Well according to a new report it does! These latest findings of an ongoing study at the University of Coventry contradict any expectation that prolonged exposure to texting will erode a child's ability to spell and instead suggests that pupils who regularly use text language - with all its mutations of phonetic spelling and abbreviations - also appear to be developing skills in the more formal use of English.
Children who are heavy users of mobile phone text abbreviations such as LOL (laughing out loud), plz (please), l8ter (later) and xxx (kisses), are unlikely to be problem spellers and readers, a new study funded by the British Academy has found. The research, carried out on a sample of 8-12 year olds over an academic year, revealed that levels of “textism” use could even be used to predict reading ability and phonological awareness in each pupil by the end of the year. Also, the proportion of textisms used was observed to increase with age, from just 21% of Year 4 pupils to 47% in Year 6, revealing that more sophisticated literacy skills are needed for textism use. The study conclusions will come as a surprise to many who believe that textisms are vandalising the English language.
The theory behind the research, carried out by Dr Clare Wood, Reader in Developmental Psychology at Coventry University, relates to one of the early developing skills associated with (and believed to underpin) successful reading and spelling development. ‘Phonological awareness’ refers to a child’s ability to detect, isolate and manipulate patterns of sound in speech. For example, children who can tell which words rhyme, or what word is left if you remove a letter, have particularly high levels of phonological awareness.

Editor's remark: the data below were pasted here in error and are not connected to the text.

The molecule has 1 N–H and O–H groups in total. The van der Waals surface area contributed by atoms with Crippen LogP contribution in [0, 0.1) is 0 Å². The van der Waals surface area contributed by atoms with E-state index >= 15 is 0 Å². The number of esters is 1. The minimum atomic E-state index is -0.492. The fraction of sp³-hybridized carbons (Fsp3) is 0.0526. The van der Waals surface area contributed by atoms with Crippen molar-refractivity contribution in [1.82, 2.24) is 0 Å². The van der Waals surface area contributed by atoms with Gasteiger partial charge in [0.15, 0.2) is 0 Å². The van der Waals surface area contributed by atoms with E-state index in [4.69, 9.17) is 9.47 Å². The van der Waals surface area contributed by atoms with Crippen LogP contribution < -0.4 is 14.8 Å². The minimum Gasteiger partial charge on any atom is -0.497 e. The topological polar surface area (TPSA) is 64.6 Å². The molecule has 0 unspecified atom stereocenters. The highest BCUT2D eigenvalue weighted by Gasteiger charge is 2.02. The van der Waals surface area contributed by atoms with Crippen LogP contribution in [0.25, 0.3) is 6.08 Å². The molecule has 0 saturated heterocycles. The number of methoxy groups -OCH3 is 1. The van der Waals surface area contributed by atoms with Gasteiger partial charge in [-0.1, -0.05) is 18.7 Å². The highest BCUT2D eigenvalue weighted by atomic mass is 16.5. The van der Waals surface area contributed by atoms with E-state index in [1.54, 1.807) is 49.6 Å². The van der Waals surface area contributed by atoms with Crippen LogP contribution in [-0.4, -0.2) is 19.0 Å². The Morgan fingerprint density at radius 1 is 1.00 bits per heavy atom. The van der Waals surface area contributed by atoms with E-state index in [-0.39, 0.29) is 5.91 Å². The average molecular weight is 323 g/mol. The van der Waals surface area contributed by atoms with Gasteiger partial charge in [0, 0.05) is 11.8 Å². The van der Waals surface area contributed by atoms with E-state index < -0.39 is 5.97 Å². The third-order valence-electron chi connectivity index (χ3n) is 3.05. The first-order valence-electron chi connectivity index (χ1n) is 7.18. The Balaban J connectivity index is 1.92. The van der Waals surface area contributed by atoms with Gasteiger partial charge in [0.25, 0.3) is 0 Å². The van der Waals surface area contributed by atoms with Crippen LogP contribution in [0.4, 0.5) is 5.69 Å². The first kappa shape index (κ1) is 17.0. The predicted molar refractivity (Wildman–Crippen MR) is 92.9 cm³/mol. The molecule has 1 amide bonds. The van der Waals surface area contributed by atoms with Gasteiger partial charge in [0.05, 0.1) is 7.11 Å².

The forms of text message abbreviation (or ‘textism’) that are used when sending messages include:
- Shortenings: cutting the end off a word, losing more than one letter, e.g. bro = brother.
- Contractions: cutting letters, usually vowels, out of the middle of a word, e.g. txt, plz, hmwrk.
- G Clippings: cutting off only the final g in a word, e.g. goin, comin, workin, swimmin.
- Other Clippings: cutting off other final letters, e.g. I’v, hav, wil, com.
- Symbols: using symbols, including emoticons, and x used symbolically, e.g. &, @, ;-), :-p, xxx.
- Initialisms: a word or group of words is represented by its initial letter, e.g. tb = text back, lol = laughing out loud, gf = girlfriend.
- Letter/Number Homophones: a letter or number is used to take the place of a phoneme, syllable, or word of the same sound, e.g. 4, 2, l8r, u, r, c.
- Non-conventional Spellings: a word is spelled according to legitimate English phoneme-grapheme conversion rules, but not the conventional one used to spell the word, e.g. nite, cum, fone, skool.
- Accent Stylisation: a word is spelled as it is pronounced in casual speech, e.g. gonna, wiv = with, av = have, wanna, elp = help, anuva = another.
- Missing Apostrophes: left out either in possessive or traditional contraction form, e.g. dads, Im, Ive, cant.
So what do you think does txting help or hinder spelling?